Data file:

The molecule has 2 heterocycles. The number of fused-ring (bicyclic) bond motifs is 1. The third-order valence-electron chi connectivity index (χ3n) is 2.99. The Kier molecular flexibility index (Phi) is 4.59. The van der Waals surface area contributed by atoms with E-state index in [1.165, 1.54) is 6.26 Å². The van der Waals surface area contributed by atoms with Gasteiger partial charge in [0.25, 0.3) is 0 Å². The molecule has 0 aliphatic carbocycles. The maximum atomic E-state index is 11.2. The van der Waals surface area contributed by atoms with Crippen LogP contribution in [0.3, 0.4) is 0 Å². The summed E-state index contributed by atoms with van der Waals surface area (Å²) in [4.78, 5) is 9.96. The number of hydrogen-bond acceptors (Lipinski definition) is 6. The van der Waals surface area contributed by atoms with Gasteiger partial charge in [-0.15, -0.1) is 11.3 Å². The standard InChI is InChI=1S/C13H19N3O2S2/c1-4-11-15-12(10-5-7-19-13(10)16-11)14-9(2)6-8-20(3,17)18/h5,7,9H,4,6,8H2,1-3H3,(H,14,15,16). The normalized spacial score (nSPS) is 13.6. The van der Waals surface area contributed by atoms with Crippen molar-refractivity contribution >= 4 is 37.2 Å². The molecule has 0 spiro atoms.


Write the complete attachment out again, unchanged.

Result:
The molecule has 2 heterocycles. The number of fused-ring (bicyclic) bond motifs is 1. The third-order valence-electron chi connectivity index (χ3n) is 2.99. The Kier molecular flexibility index (Phi) is 4.59. The van der Waals surface area contributed by atoms with E-state index in [1.165, 1.54) is 6.26 Å². The van der Waals surface area contributed by atoms with Gasteiger partial charge in [0.25, 0.3) is 0 Å². The molecule has 0 aliphatic carbocycles. The maximum atomic E-state index is 11.2. The van der Waals surface area contributed by atoms with Crippen LogP contribution in [0.3, 0.4) is 0 Å². The summed E-state index contributed by atoms with van der Waals surface area (Å²) in [4.78, 5) is 9.96. The number of hydrogen-bond acceptors (Lipinski definition) is 6. The van der Waals surface area contributed by atoms with Gasteiger partial charge in [-0.15, -0.1) is 11.3 Å². The standard InChI is InChI=1S/C13H19N3O2S2/c1-4-11-15-12(10-5-7-19-13(10)16-11)14-9(2)6-8-20(3,17)18/h5,7,9H,4,6,8H2,1-3H3,(H,14,15,16). The normalized spacial score (nSPS) is 13.6. The van der Waals surface area contributed by atoms with Crippen molar-refractivity contribution >= 4 is 37.2 Å². The molecule has 0 spiro atoms.